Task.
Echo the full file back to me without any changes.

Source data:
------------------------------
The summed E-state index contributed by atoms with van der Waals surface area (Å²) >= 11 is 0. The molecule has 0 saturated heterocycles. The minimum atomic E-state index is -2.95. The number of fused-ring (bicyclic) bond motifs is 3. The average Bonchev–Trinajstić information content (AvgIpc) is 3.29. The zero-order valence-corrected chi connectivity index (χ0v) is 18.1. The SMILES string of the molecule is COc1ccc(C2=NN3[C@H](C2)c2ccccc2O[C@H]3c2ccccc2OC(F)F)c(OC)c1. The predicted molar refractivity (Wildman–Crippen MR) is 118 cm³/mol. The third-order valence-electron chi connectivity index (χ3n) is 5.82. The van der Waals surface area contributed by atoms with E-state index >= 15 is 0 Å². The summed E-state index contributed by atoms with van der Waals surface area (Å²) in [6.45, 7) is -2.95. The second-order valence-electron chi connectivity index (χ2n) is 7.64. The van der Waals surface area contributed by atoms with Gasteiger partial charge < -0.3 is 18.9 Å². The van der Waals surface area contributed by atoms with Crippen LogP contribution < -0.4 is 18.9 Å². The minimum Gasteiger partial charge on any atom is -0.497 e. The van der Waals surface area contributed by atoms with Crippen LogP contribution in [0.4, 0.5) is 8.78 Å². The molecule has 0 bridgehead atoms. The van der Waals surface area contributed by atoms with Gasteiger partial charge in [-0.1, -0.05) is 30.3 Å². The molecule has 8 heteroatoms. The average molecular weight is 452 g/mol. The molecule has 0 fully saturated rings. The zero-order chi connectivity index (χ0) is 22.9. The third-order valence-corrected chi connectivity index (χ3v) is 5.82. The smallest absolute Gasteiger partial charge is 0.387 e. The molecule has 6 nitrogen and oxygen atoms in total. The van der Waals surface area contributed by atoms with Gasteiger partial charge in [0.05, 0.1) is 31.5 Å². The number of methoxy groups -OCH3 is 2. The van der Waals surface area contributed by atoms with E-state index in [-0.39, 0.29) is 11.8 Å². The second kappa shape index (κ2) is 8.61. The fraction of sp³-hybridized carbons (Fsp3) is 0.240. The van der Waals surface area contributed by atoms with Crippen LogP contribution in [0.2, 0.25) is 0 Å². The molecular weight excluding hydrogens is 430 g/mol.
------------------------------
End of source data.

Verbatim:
The summed E-state index contributed by atoms with van der Waals surface area (Å²) >= 11 is 0. The molecule has 0 saturated heterocycles. The minimum atomic E-state index is -2.95. The number of fused-ring (bicyclic) bond motifs is 3. The average Bonchev–Trinajstić information content (AvgIpc) is 3.29. The zero-order valence-corrected chi connectivity index (χ0v) is 18.1. The SMILES string of the molecule is COc1ccc(C2=NN3[C@H](C2)c2ccccc2O[C@H]3c2ccccc2OC(F)F)c(OC)c1. The predicted molar refractivity (Wildman–Crippen MR) is 118 cm³/mol. The third-order valence-electron chi connectivity index (χ3n) is 5.82. The van der Waals surface area contributed by atoms with E-state index >= 15 is 0 Å². The summed E-state index contributed by atoms with van der Waals surface area (Å²) in [6.45, 7) is -2.95. The second-order valence-electron chi connectivity index (χ2n) is 7.64. The van der Waals surface area contributed by atoms with Gasteiger partial charge < -0.3 is 18.9 Å². The van der Waals surface area contributed by atoms with Crippen LogP contribution < -0.4 is 18.9 Å². The minimum Gasteiger partial charge on any atom is -0.497 e. The van der Waals surface area contributed by atoms with Crippen LogP contribution in [0.4, 0.5) is 8.78 Å². The molecule has 0 bridgehead atoms. The van der Waals surface area contributed by atoms with Gasteiger partial charge in [-0.1, -0.05) is 30.3 Å². The molecule has 8 heteroatoms. The average molecular weight is 452 g/mol. The molecule has 0 fully saturated rings. The zero-order chi connectivity index (χ0) is 22.9. The third-order valence-corrected chi connectivity index (χ3v) is 5.82. The smallest absolute Gasteiger partial charge is 0.387 e. The molecule has 6 nitrogen and oxygen atoms in total. The van der Waals surface area contributed by atoms with Gasteiger partial charge in [0.05, 0.1) is 31.5 Å². The number of methoxy groups -OCH3 is 2. The van der Waals surface area contributed by atoms with E-state index in [-0.39, 0.29) is 11.8 Å². The second kappa shape index (κ2) is 8.61. The fraction of sp³-hybridized carbons (Fsp3) is 0.240. The van der Waals surface area contributed by atoms with Crippen LogP contribution in [0.2, 0.25) is 0 Å². The molecular weight excluding hydrogens is 430 g/mol.